Compare that to the United States where the small business approval rate by large banks in the U.S. in same year, 2011, ranged between 9 to 13 per cent. I think our numbers tell a very positive story about bank lending to businesses in this country.

During the global financial crisis, individual Canadians – and Canadian businesses – got a better sense of how their financial service sector operates, as well as a crash course in why having strong, sound banks matters to them directly and to the broader domestic economy.

That’s reflected in the feedback from our public opinion research:

92 per cent of Canadians say they believe that sound, profitable banks help protect their deposits and provide them with credit.

And almost 90 per cent believe that stable banks are better able to compete internationally and to help them – and their businesses – do the same.

Banks are responsive to the needs of customers

Being strong and sound is only part of how our banks are there for Canadians. Banks must also keep pace with the demands of customers. And banks in Canada have been doing just that.

Let me share some thoughts on how the banks are adapting to the way their clients live and work.

Whatever the size and scale of your business, it’s always critical to be innovating on all fronts of the customer experience. Whether it’s in the use of new technology or in-person in the familiar retail space, you have to be constantly re-balancing to keep pace with changing demands. It’s as challenging for Canada’s banks as it is for everyone in this room.

So how do banks contend with this challenge?

First, they invest billions of dollars – over $56 billion since 2003 – in technology every year to keep pace with the changing needs of their clients – and to stay ahead of the competition.

Let me talk for a moment about those changing needs. Our research shows that just under half of Canadians – 47 per cent – use the internet as their preferred method of banking, up from just eight per cent 12 years ago. Banks are leading this change by providing Canadians with the convenience of banking when and where they want. And, by providing the security that Canadians trust so much.

Further, almost 20 per cent of Canadians are already using their smartphones to do their banking. And that’s expected to grow to 35 per cent in the very near future, particularly as we move further into the mobile payments market, where you use your smartphone to pay for things at the checkout. Banks are continuing to offer leading edge innovations in mobile technology. Technology that is accessible, affordable, and aimed at making life more convenient for customers. And again, I want to stress that this is technology that is secure – Canadians have trust in their banks, and know that they are protected if and when something goes wrong.

But meeting our customers’ changing needs isn’t just a question of the mobile or on-line environment. Banks are also constantly innovating in places where banking is more familiar. Let’s look at the branch environment, for example.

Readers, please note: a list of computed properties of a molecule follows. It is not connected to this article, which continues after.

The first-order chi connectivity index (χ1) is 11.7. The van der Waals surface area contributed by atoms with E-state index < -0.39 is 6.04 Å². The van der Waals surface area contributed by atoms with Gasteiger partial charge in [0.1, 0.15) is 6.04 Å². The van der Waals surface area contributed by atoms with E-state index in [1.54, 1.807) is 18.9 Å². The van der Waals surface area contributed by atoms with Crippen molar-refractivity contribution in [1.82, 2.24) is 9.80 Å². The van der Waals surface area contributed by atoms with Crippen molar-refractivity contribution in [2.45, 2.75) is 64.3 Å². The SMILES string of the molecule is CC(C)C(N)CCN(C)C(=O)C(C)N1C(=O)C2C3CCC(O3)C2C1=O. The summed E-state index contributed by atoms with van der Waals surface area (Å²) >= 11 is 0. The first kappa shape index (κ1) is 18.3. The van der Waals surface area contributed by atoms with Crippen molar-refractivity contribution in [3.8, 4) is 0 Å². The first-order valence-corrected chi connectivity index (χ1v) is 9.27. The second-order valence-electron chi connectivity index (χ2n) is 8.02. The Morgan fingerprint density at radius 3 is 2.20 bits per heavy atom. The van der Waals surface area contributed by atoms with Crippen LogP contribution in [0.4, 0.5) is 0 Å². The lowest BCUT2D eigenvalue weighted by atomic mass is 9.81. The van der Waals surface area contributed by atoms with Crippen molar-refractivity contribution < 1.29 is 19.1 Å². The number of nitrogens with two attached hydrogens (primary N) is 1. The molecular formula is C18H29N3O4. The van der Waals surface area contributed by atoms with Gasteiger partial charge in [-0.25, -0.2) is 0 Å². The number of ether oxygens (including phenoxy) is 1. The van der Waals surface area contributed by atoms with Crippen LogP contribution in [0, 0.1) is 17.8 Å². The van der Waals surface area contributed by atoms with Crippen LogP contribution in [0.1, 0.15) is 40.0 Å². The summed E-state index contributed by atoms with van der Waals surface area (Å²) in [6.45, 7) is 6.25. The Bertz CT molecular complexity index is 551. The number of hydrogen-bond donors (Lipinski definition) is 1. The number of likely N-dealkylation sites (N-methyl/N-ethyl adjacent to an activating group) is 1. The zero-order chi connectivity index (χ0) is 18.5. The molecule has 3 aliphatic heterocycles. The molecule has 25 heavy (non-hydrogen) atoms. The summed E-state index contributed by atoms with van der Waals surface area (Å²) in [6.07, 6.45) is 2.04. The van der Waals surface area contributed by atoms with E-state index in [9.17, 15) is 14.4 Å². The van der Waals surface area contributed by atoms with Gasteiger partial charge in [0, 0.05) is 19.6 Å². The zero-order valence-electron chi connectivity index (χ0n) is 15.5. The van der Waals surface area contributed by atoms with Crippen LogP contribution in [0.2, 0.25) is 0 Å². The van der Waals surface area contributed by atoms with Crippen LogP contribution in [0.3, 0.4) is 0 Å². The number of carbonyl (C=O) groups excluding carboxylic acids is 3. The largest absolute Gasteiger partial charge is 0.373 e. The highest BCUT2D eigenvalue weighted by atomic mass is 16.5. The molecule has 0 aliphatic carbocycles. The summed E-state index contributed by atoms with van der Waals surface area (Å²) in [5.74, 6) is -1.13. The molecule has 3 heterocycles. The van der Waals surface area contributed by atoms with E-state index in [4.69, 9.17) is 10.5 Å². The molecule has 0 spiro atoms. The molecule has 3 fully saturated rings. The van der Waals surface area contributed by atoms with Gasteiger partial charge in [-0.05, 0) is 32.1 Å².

I just used the term “branch”, but what I’m really talking about are retail settings aimed at providing excellent customer service. Some call them stores, some call them cafes, but the idea is to provide a flexible, consumer-friendly environment that is welcoming and accommodates different physical needs of customers, and to do this on extended hours and weekends.

But meeting our customers’ changing needs isn’t just a question of the mobile or on-line environment. Banks are also constantly innovating in places where banking is more familiar.

One thing that hasn’t changed, however, is the personal aspect, the relationship aspect. Yes, customers want to be able to access their accounts online or at the ABM, but for some products and services – whether it’s for a home mortgage or a business line of credit or investing for retirement – there still is a highly personal component to financial transactions. Those “hopes and dreams” conversations are the connective tissue of commerce and many people prefer to have those discussions face-to-face.

And here again, there is a constant evolution in how we are serving the customer. The range of services and options available at a branch has expanded considerably to meet a much broader range of customer needs – customers nowadays are looking for much more than simply executing transactions; they are looking for expertise and advice. And that’s why there are 42 branches here in Oakville and more than 6,200 across the country.

And it isn’t just the case of customers coming to the branch. Many of our members will bring the branch to the customer where it’s convenient and comfortable for the customer to meet. Across the country, you will find financial advisers meeting customers at their home or at a local coffee shop, agriculture lenders meeting farmers on the farm, and business bankers providing advice and services on the shop floor.

Our clear sense is that Canadians recognize that they are getting value for their money. They understand and appreciate the convenience and the accessibility they have to bank services.

Again, statistics from our public opinion research bear this out:

  • 91 per cent of Canadians appreciate being able to bank at a time that’s convenient;
  • 81 per cent value access to their accounts from virtually anywhere; and,
  • 77 per cent are happy to avoid the time it takes to travel to their branch on a regular basis.

Competition in banking means choice for customers

Looking at the bigger picture, this dual-pronged strategy of providing leading-edge technology while continually improving the face-to-face banking experience is at the heart of an exceedingly competitive banking sector in Canada.